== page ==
Arizona's latest ethnic squabble has taken the form of a food fight.
It began when the city of Phoenix launched a selective crackdown on mobile food vendors. Spearheaded by the city's Department of Neighborhood Services, the clampdown was in response to complaints from neighborhood groups and rival restaurant owners about litter, unsanitary conditions, loud music, bright lights, late hours and an often unsavory clientele.
The bureaucrats filed a motion with a hearing officer, who agreed that some regulation of the vendors was warranted. So, after creatively interpreting a zoning ordinance, the officer imposed a 10 p.m. curfew, a ban against parking on vacant lots and a musical-chairs requirement that vendors not stay in the same place for more than five consecutive days, four times a year.
As it turns out, the vendors who sparked the complaints and who have been held to the new rules are Mexican immigrants who operate taco trucks and who speak little or no English. And most of the neighbors lodging the complaints are white.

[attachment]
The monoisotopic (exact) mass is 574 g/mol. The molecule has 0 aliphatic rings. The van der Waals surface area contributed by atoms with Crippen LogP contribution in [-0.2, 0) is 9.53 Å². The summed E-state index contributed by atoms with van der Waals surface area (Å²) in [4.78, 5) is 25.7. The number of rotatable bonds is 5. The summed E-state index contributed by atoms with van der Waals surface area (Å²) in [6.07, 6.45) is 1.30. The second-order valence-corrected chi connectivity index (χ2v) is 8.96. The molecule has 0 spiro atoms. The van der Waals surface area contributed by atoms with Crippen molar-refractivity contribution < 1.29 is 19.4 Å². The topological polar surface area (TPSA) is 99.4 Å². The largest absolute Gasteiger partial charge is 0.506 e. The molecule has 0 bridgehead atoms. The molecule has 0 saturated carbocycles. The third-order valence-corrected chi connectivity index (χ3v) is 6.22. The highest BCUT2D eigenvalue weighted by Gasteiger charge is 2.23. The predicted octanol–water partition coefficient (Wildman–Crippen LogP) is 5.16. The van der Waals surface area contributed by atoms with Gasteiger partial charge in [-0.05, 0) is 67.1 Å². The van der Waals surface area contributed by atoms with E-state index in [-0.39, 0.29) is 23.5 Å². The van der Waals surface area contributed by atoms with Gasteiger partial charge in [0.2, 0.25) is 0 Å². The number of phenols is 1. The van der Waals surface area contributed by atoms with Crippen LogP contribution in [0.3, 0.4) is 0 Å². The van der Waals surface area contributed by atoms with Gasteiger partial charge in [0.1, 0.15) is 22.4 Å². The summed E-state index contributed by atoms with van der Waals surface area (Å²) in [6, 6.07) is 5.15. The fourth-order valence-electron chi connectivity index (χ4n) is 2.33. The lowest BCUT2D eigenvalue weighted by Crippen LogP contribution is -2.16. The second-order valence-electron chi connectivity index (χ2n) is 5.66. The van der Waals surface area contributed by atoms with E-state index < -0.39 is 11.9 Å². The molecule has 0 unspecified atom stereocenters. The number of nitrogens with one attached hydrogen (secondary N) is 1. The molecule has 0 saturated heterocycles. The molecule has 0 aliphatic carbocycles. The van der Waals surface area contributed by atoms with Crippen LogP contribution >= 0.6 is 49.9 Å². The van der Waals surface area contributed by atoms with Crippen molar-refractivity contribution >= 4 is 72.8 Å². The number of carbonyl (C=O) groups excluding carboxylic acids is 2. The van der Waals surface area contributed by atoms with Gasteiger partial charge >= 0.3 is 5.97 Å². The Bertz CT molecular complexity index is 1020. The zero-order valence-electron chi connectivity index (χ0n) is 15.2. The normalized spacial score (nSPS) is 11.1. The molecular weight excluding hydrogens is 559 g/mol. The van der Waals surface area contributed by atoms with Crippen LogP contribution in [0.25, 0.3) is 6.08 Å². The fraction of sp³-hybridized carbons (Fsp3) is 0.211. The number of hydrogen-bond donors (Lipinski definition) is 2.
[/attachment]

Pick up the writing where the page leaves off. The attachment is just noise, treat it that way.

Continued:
Californians have seen this movie before. In the late 1980s, it was the Los Angeles City Council that sought to regulate taco trucks, further dividing a divided city. In the mid-1990s, the city eased its restrictions on street vending, though other Southern California cities such as Anaheim have pressed the issue as immigration from Latin America changed their ethnic makeup. Arizonans have been worried for years that Phoenix is becoming Los Angeles. The second-fastest growing city in America (after Las Vegas) is losing its innocence, they say. There is more pollution, more crime, more traffic.